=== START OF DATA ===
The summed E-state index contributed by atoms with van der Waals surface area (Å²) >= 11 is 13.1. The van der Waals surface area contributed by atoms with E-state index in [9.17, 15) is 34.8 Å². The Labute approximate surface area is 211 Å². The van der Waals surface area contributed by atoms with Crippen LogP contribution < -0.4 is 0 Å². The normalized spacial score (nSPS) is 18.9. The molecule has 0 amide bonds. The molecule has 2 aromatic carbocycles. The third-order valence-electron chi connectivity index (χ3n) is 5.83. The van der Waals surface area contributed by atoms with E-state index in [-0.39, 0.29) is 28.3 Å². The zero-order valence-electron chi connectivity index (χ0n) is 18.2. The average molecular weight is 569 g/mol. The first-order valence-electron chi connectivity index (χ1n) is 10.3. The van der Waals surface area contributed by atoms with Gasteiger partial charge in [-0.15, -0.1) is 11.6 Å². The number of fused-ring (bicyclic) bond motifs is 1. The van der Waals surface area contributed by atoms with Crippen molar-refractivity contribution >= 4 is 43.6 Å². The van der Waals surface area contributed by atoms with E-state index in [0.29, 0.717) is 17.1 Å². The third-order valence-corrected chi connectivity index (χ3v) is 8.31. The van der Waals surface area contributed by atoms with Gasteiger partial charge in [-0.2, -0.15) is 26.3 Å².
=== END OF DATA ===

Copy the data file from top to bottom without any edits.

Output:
The summed E-state index contributed by atoms with van der Waals surface area (Å²) >= 11 is 13.1. The van der Waals surface area contributed by atoms with E-state index in [9.17, 15) is 34.8 Å². The Labute approximate surface area is 211 Å². The van der Waals surface area contributed by atoms with Crippen LogP contribution < -0.4 is 0 Å². The normalized spacial score (nSPS) is 18.9. The molecule has 0 amide bonds. The molecule has 2 aromatic carbocycles. The third-order valence-electron chi connectivity index (χ3n) is 5.83. The van der Waals surface area contributed by atoms with E-state index in [-0.39, 0.29) is 28.3 Å². The zero-order valence-electron chi connectivity index (χ0n) is 18.2. The average molecular weight is 569 g/mol. The first-order valence-electron chi connectivity index (χ1n) is 10.3. The van der Waals surface area contributed by atoms with Gasteiger partial charge in [-0.15, -0.1) is 11.6 Å². The number of fused-ring (bicyclic) bond motifs is 1. The van der Waals surface area contributed by atoms with Crippen molar-refractivity contribution >= 4 is 43.6 Å². The van der Waals surface area contributed by atoms with E-state index in [0.29, 0.717) is 17.1 Å². The third-order valence-corrected chi connectivity index (χ3v) is 8.31. The van der Waals surface area contributed by atoms with Gasteiger partial charge in [-0.2, -0.15) is 26.3 Å².